Thankfully the polish scientists who where looking after the Wild horse herds where able to protect some of them. After the War the protected herds were allowed to repopulate the national parks of Poland under the soviet occupation. Once soviet occupation was ended, with the fall of the Iron Curtain, conservationists where able to transport the wild horses to national parks across Europe.

Since this time conservation grazing projects throughout Europe have used the Konik horses for wetland grazing projects. The former habitat of Tarpan was marshy woodland where their grazing activities help create ideal living conditions for a host of associated wildlife such as rare geese, spoonbills, bitterns and corncrakes.

The recorded history of the European wild horse, known as the tarpan, is an exciting story. The tarpan aroused scientific interest when it was already on the verge of extinction during the start of the last century.

A few were kept on reserves or in captivity, but the remaining forest tarpans in Poland were allowed to be absorbed by the domestic ponies of the peasants in the various regions where they survived. The domestic ponies of these remote regions were probably already carrying a certain proportion of tarpan genes through generations of interbreeding. Eventually it was noticed that certain Konik ponies had characteristics known to be those of the pure tarpan. Apart from the mouse-grey colouring, dorsal stripe, shape etc., there was also a tendency to turn partly white in winter.

Before the Second World War, two people in particular took a special interest in the tarpan-like characteristics of the domestic ponies used by remote polish peasants known as the Bilgoraj Konik. The peasants where too poor to feed the horses through winter so would let them roam wild and recapture them for agricultural work the next spring.

Two men now tried to 're-breed' the Bilgoraj Konik, One was Polish and one was German. The Pole was Tadeusz Vetulani of Poznan University, who began selecting Koniks for a tarpan re-breeding project in the Bialowieza Forest.

Two of his Koniks, a male and a female, had the tendency to turn whitish in winter, always retaining the dark points. The project was successful and another herd was established in the Popielno Forest. Attempts were made to regenerate the European bison, also, at this time.

The other person interested in re-breeding the tarpan was Lutz Heck, the director of Berlin Zoo and ardent Nazi. He and his brother Heinz, a director of Munich Zoo, both started tarpan re-breeding projects using a variety of horses. The brothers, both interested in German forest and hunting culture, established independent breeding groups. Both claimed success in re-breeding tarpans.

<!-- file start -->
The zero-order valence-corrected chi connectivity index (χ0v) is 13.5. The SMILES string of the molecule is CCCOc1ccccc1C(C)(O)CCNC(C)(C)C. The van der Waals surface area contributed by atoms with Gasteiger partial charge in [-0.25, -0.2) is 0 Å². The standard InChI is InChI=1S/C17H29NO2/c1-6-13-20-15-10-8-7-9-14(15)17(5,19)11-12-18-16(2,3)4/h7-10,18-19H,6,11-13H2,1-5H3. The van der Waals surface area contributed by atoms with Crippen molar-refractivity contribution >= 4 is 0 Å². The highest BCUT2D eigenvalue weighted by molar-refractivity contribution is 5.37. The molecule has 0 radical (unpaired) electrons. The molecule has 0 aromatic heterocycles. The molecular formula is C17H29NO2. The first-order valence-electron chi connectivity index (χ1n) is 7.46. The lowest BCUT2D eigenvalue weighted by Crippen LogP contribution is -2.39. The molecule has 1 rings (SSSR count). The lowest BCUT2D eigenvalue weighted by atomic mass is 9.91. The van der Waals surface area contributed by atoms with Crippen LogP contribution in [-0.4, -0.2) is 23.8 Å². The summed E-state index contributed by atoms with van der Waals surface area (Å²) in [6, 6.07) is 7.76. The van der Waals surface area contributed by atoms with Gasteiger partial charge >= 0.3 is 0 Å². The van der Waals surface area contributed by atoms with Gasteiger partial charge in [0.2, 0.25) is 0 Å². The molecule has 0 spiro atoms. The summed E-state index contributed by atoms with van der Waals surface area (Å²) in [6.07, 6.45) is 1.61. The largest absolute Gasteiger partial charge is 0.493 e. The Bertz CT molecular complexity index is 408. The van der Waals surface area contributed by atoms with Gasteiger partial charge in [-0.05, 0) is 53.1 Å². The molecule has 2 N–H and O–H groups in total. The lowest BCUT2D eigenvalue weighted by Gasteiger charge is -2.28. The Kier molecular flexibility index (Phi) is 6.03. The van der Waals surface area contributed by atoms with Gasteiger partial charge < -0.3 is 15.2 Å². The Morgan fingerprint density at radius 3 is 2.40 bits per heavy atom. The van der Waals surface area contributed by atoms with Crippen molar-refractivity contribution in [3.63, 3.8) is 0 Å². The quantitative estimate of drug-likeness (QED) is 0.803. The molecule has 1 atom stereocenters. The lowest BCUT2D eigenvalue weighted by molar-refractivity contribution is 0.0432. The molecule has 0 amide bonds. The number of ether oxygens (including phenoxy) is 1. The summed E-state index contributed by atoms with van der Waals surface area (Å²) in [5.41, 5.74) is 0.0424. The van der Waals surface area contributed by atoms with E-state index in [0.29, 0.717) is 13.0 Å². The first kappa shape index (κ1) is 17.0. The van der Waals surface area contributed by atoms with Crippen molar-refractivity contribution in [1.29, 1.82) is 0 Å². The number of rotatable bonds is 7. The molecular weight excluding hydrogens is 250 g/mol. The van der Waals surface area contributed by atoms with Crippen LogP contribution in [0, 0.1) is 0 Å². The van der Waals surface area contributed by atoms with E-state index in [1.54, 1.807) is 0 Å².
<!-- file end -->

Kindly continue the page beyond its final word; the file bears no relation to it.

Heck was to rise high in the ranks of the Nazis and held an important position in the ministry responsible for nature and forests. When Germany overran Poland during World war II, the scene of many Nazi crimes, the polish Konik ponies where to join the raft of genetic experiments aimed at justifying the twisted Nazi philosophy.

Lutz Heck personally commanded and supervised a Nazi team that stole a number of herds of the small primitive horses from the Bialowieza National Park for their genetic experiments.

Lutz Heck developed his re-breeding experiments with the enthusiastic support of senior Nazis, chief amongst whom was the Reichmarshal, Herman Goering.

Peter Smith
Chief Executive
Wildwood Trust

Tel: 01227 712111or 07986 828229
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Wildwood Trust is Kent's unique 'Woodland Discovery Park', a visitor attraction with a difference.

Wildwood is not only the best place to bring the family for a day out, but it is also a bold and innovative new charity, backed by the UK's leading wildlife conservationists. As a new charity Wildwood needs everyone's support in its mission to save our native and once native wildlife from extinction.

Wildwood Trust's vision is to bring back our true 'wildwood', a unique new way of restoring Britain's land to its natural state. This involves releasing large wild herbivores and developing conservation grazing systems to restore natural ecological processes to help Britain team with wildlife again.

The Wildwood 'Woodland Discovery Park' is an ideal day out for all the family where you can come 'nose to nose' with British Wildlife. Wildwood offers its members and visitors a truly inspirational way to learn about the natural history of Britain by actually seeing the wildlife that once lived here.

Set in a sublime 38 acres of Ancient Woodland, Wildwood offers visitors a truly unique experience. Come Nose to Nose with our secretive badgers, experience what it is like to be hunted by a real live pack of wolves, watch a charging wild boar or track down a beaver in his lodge.

Wildwood Trust runs a highly successful programme of Conservation Projects - we are the UK's leading experts in rescuing and re-establishing colonies of Britain's most threatened mammal, the water vole. Wildwood Trust has pioneered the use of ancient wild horses to restore nature reserve. Wildwood Trust has been at the forefront of efforts to re-establish the European Beaver back in Britain where they belong. European Beaver have been proven to help manage water ways to bring back a huge range of plants, insects and animals.